Hepatitis C can disrupt saliva production, which has a protective role for teeth. Dry mouth has an influence on the condition of the gums. In addition, treatments for hepatitis C are often harmful to teeth. You must therefore take dental hygiene seriously to prevent these problems, and have a very regular follow-up.


What can disturb my daily life?


This is a recurring phenomenon for you. It is important to talk to your doctor, who must make a diagnosis of fatigue: it may be related to HCV, stress or some other cause. A tiredness present in the morning can be one of the symptoms of a depressive state.

For many of us, fatigue spreads throughout the day. Depending on the time of the illness, it can lead to an inability to work or to perform domestic tasks. Sometimes this fatigue can become really disabling, which is not necessarily understood by those around you and can trigger conflicts within your families. We must accept the fact of being tired and try to manage it every day: explain to loved ones, get help, do not hesitate to ask for a sick leave to his doctor, arrange his days.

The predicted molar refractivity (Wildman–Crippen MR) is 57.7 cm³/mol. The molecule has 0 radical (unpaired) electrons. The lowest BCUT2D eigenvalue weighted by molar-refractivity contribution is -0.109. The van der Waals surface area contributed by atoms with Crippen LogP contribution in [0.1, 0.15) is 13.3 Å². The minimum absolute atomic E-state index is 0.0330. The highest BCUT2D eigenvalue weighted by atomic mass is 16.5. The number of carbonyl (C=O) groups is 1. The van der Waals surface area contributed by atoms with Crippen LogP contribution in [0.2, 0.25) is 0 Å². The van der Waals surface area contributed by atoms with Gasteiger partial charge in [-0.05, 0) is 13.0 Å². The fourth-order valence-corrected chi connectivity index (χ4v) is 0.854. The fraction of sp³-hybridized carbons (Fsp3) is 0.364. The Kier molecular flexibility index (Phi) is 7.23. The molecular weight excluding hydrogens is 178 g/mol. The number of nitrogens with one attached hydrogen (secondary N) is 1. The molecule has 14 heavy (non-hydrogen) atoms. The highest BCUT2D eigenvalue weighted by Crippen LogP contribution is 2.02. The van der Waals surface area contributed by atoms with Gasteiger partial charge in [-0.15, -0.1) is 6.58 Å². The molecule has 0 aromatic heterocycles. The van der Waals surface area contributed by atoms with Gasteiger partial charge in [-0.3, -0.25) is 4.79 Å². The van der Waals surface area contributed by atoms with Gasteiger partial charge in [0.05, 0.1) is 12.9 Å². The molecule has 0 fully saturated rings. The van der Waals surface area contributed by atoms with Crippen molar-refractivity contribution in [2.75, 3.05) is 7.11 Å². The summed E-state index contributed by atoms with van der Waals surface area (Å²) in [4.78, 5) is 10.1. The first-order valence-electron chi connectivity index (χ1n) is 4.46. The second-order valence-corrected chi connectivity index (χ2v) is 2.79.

If you have to be efficient at a specific time, it is better to have some rest. Enjoy the weekend to sleep, but do not let fatigue invade your life: spare time for leisure, devoted to activities you love.

Tips and tricks

Short sleep times in the day are beneficial. A nap of twenty minutes may be enough to feel better. Another piece of advice to relax: take a shower by massaging the cervical and lumbar areas.



The quality of life of a hepatitis is much related to his psychological experience. The importance of anxiety often depends on the lack of dialogue and support from the family and the lack of information on the course of the disease.

Fatigue and recovery difficulties also affect morale. Silence is the worst solution. We need to talk. This allows you to relativize, to express your anxieties, to share your problems with others. You can find help from a professional (psychologist, psychiatrist), an association or a group of speech. Above all, do not stay alone with your questions.


Writing : Marianne Bernède

Scientific validation : Pr Pierre Opolon, Dr Pascal Melin, Dr Marie-Noëlle Hilleret